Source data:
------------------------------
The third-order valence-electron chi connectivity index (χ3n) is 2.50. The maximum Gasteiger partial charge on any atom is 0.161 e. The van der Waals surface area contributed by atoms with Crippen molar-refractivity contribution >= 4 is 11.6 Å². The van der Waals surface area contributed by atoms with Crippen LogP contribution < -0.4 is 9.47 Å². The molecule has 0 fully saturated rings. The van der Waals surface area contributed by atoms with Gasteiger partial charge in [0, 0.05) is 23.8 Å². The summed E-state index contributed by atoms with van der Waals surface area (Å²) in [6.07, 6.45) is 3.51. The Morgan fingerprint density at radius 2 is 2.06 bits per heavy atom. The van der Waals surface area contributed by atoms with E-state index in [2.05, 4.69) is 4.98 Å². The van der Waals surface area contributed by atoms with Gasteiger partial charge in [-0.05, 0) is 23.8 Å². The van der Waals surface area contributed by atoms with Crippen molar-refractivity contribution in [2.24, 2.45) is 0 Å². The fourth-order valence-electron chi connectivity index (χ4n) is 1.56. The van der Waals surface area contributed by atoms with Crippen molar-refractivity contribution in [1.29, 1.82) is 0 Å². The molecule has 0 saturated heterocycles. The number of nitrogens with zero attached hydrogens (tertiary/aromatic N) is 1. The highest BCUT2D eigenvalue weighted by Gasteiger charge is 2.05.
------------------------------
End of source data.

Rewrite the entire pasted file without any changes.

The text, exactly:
The third-order valence-electron chi connectivity index (χ3n) is 2.50. The maximum Gasteiger partial charge on any atom is 0.161 e. The van der Waals surface area contributed by atoms with Crippen molar-refractivity contribution >= 4 is 11.6 Å². The van der Waals surface area contributed by atoms with Crippen LogP contribution < -0.4 is 9.47 Å². The molecule has 0 fully saturated rings. The van der Waals surface area contributed by atoms with Gasteiger partial charge in [0, 0.05) is 23.8 Å². The summed E-state index contributed by atoms with van der Waals surface area (Å²) in [6.07, 6.45) is 3.51. The Morgan fingerprint density at radius 2 is 2.06 bits per heavy atom. The van der Waals surface area contributed by atoms with E-state index in [2.05, 4.69) is 4.98 Å². The van der Waals surface area contributed by atoms with Gasteiger partial charge in [-0.05, 0) is 23.8 Å². The van der Waals surface area contributed by atoms with Crippen molar-refractivity contribution in [2.24, 2.45) is 0 Å². The fourth-order valence-electron chi connectivity index (χ4n) is 1.56. The van der Waals surface area contributed by atoms with Crippen molar-refractivity contribution in [1.29, 1.82) is 0 Å². The molecule has 0 saturated heterocycles. The number of nitrogens with zero attached hydrogens (tertiary/aromatic N) is 1. The highest BCUT2D eigenvalue weighted by Gasteiger charge is 2.05.